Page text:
The advent of utility-based computing has changed the information technology game in the federal market, but the government still has ways to go before cloud services are broadly adopted and incorporated across its many agencies.
To put it another way: Federal agencies’ first forays into cloud computing were baby steps in the late 2000s, and the past two years -- with the development of government security standards -- have been slightly longer strides. Yet, the pieces are now beginning to fall into place, according to Teresa Carlson, vice president of Amazon Web Services’ global public sector, for the broad adoption of cloud computing governmentwide.
“The president’s FY 2015 budget request placed a greater emphasis on the utility-based model of cloud computing, and [the Federal Risk and Authorization Management Program] was highlighted as the administration pushes for further adoption of cloud,” said Carlson, speaking this week at the AWS government symposium in Washington, D.C.
Carlson described the evolution of federal cloud computing in six stages. The first, she said, was “a stated policy,” referencing former U.S. Chief Information Officer Vivek Kundra’s “cloud-first policy.” When released, that framework had a ripple effect across the Atlantic; the United Kingdom soon followed suit, issuing even more progressive policies.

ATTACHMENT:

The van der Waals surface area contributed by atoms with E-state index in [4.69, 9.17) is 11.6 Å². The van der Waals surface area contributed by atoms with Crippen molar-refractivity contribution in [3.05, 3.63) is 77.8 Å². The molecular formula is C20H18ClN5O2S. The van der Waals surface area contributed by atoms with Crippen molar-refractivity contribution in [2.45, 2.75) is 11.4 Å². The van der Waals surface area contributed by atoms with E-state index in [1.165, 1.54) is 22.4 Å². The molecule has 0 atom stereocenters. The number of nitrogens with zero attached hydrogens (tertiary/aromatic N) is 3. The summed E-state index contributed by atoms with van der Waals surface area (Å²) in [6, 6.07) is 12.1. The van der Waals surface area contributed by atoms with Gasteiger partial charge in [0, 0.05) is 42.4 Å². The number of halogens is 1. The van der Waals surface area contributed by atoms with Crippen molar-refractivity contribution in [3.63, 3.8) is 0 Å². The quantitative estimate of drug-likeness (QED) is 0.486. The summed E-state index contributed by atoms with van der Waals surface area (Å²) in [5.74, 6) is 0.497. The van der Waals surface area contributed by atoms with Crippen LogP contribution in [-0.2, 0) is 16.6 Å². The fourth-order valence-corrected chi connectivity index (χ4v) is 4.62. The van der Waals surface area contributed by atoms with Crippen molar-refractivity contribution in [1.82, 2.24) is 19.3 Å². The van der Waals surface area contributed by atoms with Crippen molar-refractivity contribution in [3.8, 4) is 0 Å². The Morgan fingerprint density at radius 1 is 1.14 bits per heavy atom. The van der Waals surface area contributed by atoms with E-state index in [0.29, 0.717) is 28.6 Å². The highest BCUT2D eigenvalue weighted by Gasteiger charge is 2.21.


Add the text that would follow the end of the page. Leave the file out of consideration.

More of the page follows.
The second phase was the government formulating an actual definition of cloud. The National Institute of Standards and Technology accepted the mission to define “cloud,” and did so after meticulous research that included significant industry weigh in. Phase three -- security and compliance -- has been addressed through FedRAMP, the government’s standardized approach to cloud security. More than a dozen cloud service providers have introduced to government cloud solutions that meet FedRAMP’s robust risk-based requirements. Dozens more are in the pipeline awaiting accreditation, which signals a competitive federal cloud market ahead.
Cloud’s continued evolution is beginning to alter how the government makes certain kinds of acquisitions, Carlson said, addressing the fourth phase. AWS, she said, just responded to a request for proposal in Queensland, Australia, that spelled out NIST’s definition of cloud computing at the top of the document -- a sign that governments globally have a more detailed perspective of what they want when purchasing technology.
The last two phases, culture and broad adoption, may be the two toughest to scale. Yet, two factors are forcing change, according to Carlson: tighter budgets and the desire for more agility. Just a few years ago, it may have been difficult to imagine the government -- with its thousands of disparate data centers -- becoming cloud centric. But today, that could well be the case. Carlson said, surprisingly, cost isn’t even the biggest driver to cloud these days -- at least not for AWS customers.
“Increased agility has become the No. 1 reason organizations use the AWS cloud now; it’s not just price anymore,” Carlson said.